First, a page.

The agricultural production revolution is here. Biotechnology, robotics and automation; big data and precision agriculture; genetic-based chemistry and other digital innovations are changing the ways and rules of the agriculture industry. Never before have farmers and food producers had more access to more data points that can provide newfound insight on how to grow and produce crops with greater efficacy. Through a multitude of sensors, for instance, farmers can have instant access to field data on plant genetics and growth, soil conditions, disease and pest pressures, atmospheric temperature and humidity levels as well as modern analytics on how to respond.
But as that “feeder data” continues to grow and have an effect on every step of the food production process, how does one make sense of all of those numbers and analyze the impacts of all these linked agricultural innovations in a way that is helpful to everyone involved, from seed companies to farmers to government regulators to the consumers themselves?
That challenge has motivated Nicholas Kalaitzandonakes, the Missouri Soybean Merchandising Council (MSMC) Endowed Professor of Agribusiness Strategy, and his team members at the Economics and Management of Agrobiotechnology Center (EMAC) to form a new institute that will address that very issue.
“What we are looking for is where innovation makes the biggest impact on society,” says Kalaitzandonakes, who has directed EMAC since its founding in 1998. “As a multitude of digital technologies in food and agriculture begin to integrate, when you start analyzing their impacts complexities quickly emerge.”
At the heart of the new institute, which is officially scheduled to launch April 17 on the MU campus with a variety of programming, will be the students, faculty and staff who currently are on the EMAC team. The focal point of EMAC rested on the economics of biotechnology, such as matters relating to policies and regulations. It started shortly after the start of the biotechnology movement, which began with insect-resistant crops, such as cotton, and herbicide-tolerant plants, such as soybeans.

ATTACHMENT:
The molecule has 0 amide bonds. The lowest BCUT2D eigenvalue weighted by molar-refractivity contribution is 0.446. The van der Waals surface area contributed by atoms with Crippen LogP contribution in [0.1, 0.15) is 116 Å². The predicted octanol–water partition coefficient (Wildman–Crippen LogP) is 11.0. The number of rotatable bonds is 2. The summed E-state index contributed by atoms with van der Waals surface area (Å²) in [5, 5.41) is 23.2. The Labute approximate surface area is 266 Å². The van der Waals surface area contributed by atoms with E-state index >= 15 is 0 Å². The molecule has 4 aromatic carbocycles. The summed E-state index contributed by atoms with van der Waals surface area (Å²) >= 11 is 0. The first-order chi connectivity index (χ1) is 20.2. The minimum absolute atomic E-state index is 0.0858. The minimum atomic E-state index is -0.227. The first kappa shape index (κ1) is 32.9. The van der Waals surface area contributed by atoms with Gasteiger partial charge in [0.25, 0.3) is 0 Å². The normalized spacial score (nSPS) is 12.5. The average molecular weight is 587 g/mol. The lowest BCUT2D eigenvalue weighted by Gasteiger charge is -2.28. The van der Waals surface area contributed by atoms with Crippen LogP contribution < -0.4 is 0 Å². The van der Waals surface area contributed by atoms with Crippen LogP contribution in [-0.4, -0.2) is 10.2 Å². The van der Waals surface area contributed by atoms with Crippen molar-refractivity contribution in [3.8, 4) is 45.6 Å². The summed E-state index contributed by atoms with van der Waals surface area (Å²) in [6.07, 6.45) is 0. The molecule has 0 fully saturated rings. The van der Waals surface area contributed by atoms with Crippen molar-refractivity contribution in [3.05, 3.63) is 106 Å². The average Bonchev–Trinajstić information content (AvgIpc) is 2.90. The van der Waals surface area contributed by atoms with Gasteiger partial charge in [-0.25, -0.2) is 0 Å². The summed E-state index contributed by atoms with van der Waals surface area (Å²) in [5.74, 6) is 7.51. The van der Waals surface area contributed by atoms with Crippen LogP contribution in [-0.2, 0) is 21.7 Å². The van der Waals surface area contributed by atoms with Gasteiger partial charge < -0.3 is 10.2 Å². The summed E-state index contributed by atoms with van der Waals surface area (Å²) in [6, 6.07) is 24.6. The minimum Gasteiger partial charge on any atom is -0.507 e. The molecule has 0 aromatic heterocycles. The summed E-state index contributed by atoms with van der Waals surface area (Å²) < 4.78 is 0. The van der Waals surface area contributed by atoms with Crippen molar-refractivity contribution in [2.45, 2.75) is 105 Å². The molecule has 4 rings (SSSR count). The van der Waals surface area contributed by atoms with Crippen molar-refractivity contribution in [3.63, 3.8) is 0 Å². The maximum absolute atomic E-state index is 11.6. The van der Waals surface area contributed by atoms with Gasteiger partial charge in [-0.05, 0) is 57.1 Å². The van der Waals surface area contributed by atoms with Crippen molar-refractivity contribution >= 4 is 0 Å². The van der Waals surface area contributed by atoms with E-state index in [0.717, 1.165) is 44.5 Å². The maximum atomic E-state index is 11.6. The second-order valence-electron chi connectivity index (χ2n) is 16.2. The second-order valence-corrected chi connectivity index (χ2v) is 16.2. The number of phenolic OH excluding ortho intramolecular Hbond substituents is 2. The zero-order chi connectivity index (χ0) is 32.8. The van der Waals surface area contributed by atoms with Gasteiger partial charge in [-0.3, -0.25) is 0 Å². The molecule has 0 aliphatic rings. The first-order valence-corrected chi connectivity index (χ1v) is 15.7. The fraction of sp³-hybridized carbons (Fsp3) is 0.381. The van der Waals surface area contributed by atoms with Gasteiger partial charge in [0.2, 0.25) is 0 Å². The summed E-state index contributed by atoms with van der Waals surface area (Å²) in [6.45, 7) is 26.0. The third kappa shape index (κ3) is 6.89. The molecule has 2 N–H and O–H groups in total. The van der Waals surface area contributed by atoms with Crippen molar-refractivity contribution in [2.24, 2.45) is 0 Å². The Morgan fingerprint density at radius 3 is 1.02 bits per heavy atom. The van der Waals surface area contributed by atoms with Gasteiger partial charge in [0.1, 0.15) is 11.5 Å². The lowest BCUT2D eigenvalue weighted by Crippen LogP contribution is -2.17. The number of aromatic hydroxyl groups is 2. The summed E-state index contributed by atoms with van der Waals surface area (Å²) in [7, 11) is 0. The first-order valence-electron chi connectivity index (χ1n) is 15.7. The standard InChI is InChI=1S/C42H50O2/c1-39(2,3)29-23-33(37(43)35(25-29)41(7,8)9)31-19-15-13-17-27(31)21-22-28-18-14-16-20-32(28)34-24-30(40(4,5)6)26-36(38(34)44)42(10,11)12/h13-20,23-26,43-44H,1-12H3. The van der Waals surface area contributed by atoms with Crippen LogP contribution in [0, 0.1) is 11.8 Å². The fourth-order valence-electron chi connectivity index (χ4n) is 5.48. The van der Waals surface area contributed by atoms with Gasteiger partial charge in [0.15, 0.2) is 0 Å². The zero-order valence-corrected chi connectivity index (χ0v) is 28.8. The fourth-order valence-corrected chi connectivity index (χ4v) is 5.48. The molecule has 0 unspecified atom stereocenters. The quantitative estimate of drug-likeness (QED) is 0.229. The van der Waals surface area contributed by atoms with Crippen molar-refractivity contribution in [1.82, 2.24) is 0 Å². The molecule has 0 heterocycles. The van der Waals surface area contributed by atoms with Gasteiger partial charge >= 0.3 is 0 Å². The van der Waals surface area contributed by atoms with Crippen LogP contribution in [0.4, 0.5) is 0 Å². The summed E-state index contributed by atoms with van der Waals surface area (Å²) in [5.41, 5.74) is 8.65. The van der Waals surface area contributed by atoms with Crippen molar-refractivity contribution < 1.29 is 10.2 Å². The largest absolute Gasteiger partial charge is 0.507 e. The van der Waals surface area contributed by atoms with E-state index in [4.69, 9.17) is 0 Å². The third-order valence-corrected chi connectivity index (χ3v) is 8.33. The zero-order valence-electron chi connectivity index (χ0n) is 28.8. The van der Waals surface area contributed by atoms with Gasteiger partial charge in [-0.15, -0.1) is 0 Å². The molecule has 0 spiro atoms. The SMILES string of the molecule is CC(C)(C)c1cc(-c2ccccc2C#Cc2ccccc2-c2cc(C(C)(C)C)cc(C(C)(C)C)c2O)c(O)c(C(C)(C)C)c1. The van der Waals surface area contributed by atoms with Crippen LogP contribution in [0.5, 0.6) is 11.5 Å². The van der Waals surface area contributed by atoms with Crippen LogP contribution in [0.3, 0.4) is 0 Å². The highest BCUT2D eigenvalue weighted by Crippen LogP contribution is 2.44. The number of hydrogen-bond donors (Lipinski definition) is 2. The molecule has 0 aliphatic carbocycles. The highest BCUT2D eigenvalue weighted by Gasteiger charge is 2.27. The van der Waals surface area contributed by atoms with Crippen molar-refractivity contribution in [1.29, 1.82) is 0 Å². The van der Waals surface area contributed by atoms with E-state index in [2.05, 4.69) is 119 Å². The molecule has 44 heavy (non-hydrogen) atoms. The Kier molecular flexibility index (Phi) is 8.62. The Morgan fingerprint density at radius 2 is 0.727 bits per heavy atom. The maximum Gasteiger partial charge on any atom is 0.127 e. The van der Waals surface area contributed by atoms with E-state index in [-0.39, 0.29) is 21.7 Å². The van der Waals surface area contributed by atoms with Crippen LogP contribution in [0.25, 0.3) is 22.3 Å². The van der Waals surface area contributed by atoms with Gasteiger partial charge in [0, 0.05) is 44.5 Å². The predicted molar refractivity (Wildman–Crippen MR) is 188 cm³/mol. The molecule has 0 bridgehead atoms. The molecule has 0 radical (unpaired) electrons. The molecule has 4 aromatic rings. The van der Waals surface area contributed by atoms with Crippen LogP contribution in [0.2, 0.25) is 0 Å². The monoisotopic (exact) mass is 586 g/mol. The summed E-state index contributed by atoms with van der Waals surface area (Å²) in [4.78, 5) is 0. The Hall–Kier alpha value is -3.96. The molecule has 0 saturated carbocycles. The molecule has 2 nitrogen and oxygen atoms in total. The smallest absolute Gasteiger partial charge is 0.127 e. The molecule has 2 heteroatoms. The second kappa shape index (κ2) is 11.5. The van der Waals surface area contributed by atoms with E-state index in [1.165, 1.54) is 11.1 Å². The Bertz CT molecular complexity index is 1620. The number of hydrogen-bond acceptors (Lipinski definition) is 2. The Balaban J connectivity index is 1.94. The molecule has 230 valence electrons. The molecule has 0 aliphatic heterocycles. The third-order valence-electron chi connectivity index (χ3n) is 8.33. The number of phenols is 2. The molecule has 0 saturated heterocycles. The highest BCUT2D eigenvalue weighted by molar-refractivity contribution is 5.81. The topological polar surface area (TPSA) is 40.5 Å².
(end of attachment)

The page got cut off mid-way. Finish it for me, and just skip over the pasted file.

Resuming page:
The new institute, which will have its official name announced leading up to its April launch, will use a broader scope by looking at the integration of all technologies that directly or indirectly affect food and agriculture production.
It will then provide annual assessments that measure the impact of agricultural innovations by using both real-world data and very large economic models to determine what the data would have looked like in the absence of a particular technology. Research and outreach will be supported by university funds, grants and stakeholders who will pay a membership fee.
[pquote align=”alignright” author=” Nicholas Kalaitzandonakes”]We live in a global world. Technology flows across borders. Knowledge flows across borders, and so having partners who have a presence and an understanding of different parts of the world is critical.[/pquote]
The impetus of the institute, which was first created conceptually in 2013, comes from two main issues: the rapid rate at which knowledge and technology are transforming food production and the number of stakeholders who are becoming increasingly engaged in regards to these technologies. This includes not only farmers, but supply chain managers at major food production companies and the customers who consume the food on a global scale.
The institute’s team will look to build off of the relationships established around the world through EMAC’s research and outreach activities, such as the Biotech Regulation Immersion Course (BRIC). Established in 2009, BRIC has trained more than 200 biotechnology regulators in 40 countries — both on the MU campus and at international locales, the last being in Costa Rica in 2014.
“We live in a global world. Technology flows across borders. Knowledge flows across borders, and so having partners who have a presence and an understanding of different parts of the world is critical,” Kalaitzandonakes says. “The institute’s core will be the MU campus, but we look to develop the program through a network of domestic and international collaborators. We are well on our way to start putting some of this in place.”
Before he pursued academics as a profession, the 6-foot-4 Skevas (who most people know as Teo, pronounced TAY-o) played on national league volleyball teams in Greece, Netherlands and Portugal. He is from the city of Alexandroupoli in the northeastern province of Thrace, which borders Turkey to the east and Bulgaria to the north, and is the homeland of the famed warrior Spartacus.